Bullock is so dedicated to seeing audience reaction to “Making Sandwiches” that she doesn’t even mind trading the gorgeous atmosphere of the island of St. Martin, where “Speed II” is filming, for the snowy cold of Park City. “I can handle it. I’ll just pack two pairs of boots and a couple of sweaters.”

Bullock will only be able to stay for the first screening of her film on Saturday afternoon, however — then it’s back to the salt minds … so to speak … for “Speed II.”

“Or as we say there, ‘Speed, Part Deux,’ ” Bullock says with a laugh. “Oh, yes, it’s rough. I’m there until the end of February. This one’s a four-and-a-half, five-monther. And you get banged up and thrown off of things and run over and have your hair pulled – but then it’s 85 degrees, and you get to see the most incredible sunsets.”

As for “Making Sandwiches,” Bullock says the story of a young couple with a struggling business is something she’s been pondering for a couple of years. “It was a story I’d had in my head for awhile. The premise, the idea, the people — I had 29 (script) pages in my head.

“And then, during one Thanksgiving break a couple of years ago (while filming ‘A Time To Kill’), I wrote it on the back of various periodicals in the room. I mean, I had 29 pages of this story that was in my head and it started to just pour out. Out of all my years, it’s the only story I have.”

To get the film made, Bullock said she called on friends, and she called in favors. “I wrote it with very specific people in mind, actors who I knew could do it well. And I went to a girlfriend of mine who had always said she wanted to be an A.D. (assistant director), and I said, ‘Now’s your chance.’

“I just got on the phone and called everyone I’d ever worked with, and so many people who didn’t have to do it, did it — and it was great.”


Bullock said she and her cast (including Matthew McConaughey and Eric Roberts) and crew (“The crew got paid, the actors didn’t”) took over the small town of Oxnard, Calif., for 2½ weeks, where her assistants found the perfect location, a sandwich/pizza shop directly across the street from a coffee shop. “They found this perfect place. It was the place I wrote about, but I had never been there. And we just talked these people into giving up their livelihood for two weeks. We begged, borrowed and stole. We got incredible equipment deals, and lots of free time, free equipment, free stuff — free advice.”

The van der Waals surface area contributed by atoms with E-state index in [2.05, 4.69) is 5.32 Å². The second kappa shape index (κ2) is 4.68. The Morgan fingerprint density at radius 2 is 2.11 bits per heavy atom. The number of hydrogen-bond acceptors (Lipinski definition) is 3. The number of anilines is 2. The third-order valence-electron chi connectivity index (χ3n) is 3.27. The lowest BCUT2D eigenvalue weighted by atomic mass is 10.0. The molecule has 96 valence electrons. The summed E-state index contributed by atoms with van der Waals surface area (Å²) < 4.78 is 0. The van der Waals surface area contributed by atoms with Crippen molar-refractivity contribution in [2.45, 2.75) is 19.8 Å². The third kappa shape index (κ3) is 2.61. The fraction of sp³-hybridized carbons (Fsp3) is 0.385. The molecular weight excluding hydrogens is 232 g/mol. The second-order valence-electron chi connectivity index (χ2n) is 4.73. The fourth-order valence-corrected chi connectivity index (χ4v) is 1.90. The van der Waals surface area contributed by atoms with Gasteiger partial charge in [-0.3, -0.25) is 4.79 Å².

The hardest part, however, came after shooting was completed, when she had to go into the editing room and cut her film down from 50 minutes to 30 minutes. “I had to go away for awhile and then come back to it and edit. There were a lot of performances that were hysterical and great, but which didn’t need to be there. So we lost them. But I’ll work with those people again, and put them into something better.”

After “Making Sandwiches,” does Bullock want to take on the task of directing a feature? “I would never do it unless I was so passionate about it that I felt nobody else could tell the story but me. It would take a lot of development and careful scrutiny. I don’t feel the need for that right now. I don’t have the talent yet. I don’t think I have it in myself to do the hour-and-a-half thing.”

Still, Bullock says she found “Making Sandwiches” to be a singular, exhilarating experience. “I hardly slept, but I never had more energy in my life.” Which probably means that if that energy could be tapped, it could light up a city. Or at least the island of St. Martin.